Mingus Big Band
(23rd October at Ronnie Scott’s. Review by Peter Vacher)
Just to watch a big band setting up, adjusting microphones and stands, checking their music, exchanging banter and sorting themselves out on Ronnie’s stage is enough to set the pulses racing. Well, it is for me and as it turns out for this house-full audience too. Add in the special aura of the Mingus Big Band itself, with its unique dedication to a single cause allied to unfettered creativity, and you sense that huge rewards await you. The continuing validity of Mingus’s music is not in doubt and boy, does that come across when this band finally gets underway.
Leader Boris Kozlov set the tone with his supple bass line on Jump, Monk, trumpeter Philip Harper, short and compact like a young Roy Eldridge, topping and tailing the performance with lengthy, vivid solos. When the ensemble surged in it was to launch altoist Abraham Burton in turn, his extended solo a slow burner initially before he accelerated into fervency, trumpet riffs piling in. And that’s often MBB’s way, deceptive calm at first, with a few succulent ensemble passages and then the kind of solo playing that reminds you of just how challenging this music can be. More of the same followed on Pithecanthropus Erectus with its sweet sax opening, long trumpet solo from newcomer Tatum Greenblatt and sudden raucous shouts from trombonist Clark Gayton, the ebb and flow of its dynamics as striking as ever.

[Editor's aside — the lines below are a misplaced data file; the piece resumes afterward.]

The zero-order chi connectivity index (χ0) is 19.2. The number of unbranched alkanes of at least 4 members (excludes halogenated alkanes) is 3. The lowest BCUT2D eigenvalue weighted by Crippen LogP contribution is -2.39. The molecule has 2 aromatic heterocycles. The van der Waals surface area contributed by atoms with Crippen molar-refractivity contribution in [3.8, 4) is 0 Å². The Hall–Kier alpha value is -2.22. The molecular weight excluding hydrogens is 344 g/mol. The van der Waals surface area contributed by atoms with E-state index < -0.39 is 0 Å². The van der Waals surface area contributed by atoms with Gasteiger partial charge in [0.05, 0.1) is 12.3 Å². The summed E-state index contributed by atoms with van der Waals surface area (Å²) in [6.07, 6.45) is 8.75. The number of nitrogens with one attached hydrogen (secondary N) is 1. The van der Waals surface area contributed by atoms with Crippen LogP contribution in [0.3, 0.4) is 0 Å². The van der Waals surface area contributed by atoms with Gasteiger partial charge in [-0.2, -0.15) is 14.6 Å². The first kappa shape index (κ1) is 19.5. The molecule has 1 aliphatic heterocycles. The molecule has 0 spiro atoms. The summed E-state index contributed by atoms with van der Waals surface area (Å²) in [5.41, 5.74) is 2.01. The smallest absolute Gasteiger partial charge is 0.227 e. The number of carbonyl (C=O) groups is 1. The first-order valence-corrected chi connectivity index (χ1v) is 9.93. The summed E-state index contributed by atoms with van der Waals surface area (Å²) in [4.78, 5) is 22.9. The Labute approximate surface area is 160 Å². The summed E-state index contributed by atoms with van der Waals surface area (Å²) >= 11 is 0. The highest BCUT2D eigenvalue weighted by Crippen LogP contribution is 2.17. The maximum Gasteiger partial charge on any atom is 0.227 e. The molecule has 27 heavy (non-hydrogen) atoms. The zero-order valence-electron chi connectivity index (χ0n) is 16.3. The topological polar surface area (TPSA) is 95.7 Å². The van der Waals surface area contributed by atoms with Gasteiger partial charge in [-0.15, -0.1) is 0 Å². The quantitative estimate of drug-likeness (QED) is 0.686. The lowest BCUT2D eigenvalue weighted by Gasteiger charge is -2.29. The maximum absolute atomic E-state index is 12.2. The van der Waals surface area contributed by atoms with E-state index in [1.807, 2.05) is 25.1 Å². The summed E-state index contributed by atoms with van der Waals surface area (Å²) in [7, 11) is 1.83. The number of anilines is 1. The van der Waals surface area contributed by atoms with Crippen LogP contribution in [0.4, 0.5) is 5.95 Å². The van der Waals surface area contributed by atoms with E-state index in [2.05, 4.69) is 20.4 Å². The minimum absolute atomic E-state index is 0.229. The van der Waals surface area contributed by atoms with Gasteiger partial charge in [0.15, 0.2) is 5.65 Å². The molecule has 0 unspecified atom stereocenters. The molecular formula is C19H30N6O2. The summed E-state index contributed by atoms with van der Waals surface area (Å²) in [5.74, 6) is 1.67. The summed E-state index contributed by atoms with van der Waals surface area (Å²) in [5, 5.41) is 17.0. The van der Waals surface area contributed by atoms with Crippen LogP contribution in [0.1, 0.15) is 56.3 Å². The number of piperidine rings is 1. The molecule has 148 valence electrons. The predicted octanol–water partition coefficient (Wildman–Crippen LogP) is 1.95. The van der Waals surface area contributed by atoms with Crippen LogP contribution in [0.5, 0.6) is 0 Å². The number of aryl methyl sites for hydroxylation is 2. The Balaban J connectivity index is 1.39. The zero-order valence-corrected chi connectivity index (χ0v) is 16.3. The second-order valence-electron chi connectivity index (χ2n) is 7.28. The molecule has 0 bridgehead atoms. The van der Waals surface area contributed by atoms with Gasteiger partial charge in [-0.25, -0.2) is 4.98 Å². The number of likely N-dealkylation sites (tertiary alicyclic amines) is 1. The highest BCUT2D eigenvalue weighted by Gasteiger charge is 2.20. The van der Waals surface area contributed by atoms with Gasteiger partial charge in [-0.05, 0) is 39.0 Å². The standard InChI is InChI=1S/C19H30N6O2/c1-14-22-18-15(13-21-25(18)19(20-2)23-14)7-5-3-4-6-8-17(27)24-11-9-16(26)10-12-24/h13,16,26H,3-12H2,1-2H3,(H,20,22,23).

Kozlov introduced Goodbye Pork Pie Hat, Mingus’s elegiac farewell to Lester Young, as their most performed piece. Yes, to that, but this version topped any other that I’ve witnessed from this band, principally because of Craig Handy’s wonderfully spacious, unaccompanied introductory extemporisation. All tenor life was there, you might say, from sublime, almost laconic ballad passages through to high shrieks and gutturals rasps before the band played that familiar, melancholy theme. Passions of a Woman Loved was calm, with pianist Helen Sung’s neat solo and Brandon Wright’s soprano featured over Kozlov’s arco bass before Freedom climaxed the set, Wayne Escoffrey’s tenor rant a model of creative intensity and storming brilliance, Ronnie Cuber’s gruff baritone sax rumbling beneath. Of course, its reiterated vocal chant of ‘freedom’ was just another way of reminding us of just how Mingus’s enduring message matters.
Early support – and what an inadequate description that seems to be – was offered by pianist Gareth Williams heading a scratch trio of fellow-pros, viz virtuoso bassist Laurence Cottle and drummer Dave Ohm. As ever, Williams impressed, bluesy behind his own vocal on Come Rain or Come Shine but suitably volcanic on McCoy Tyner’s Inner Glimpse which he cited as ‘repetitive but amazing’. Williams remains underrated but shouldn’t be. He’s the real deal.
The Mingus Big Band continue in residency at Ronnie Scott’s till Sat 26th. Ronniescotts.co.uk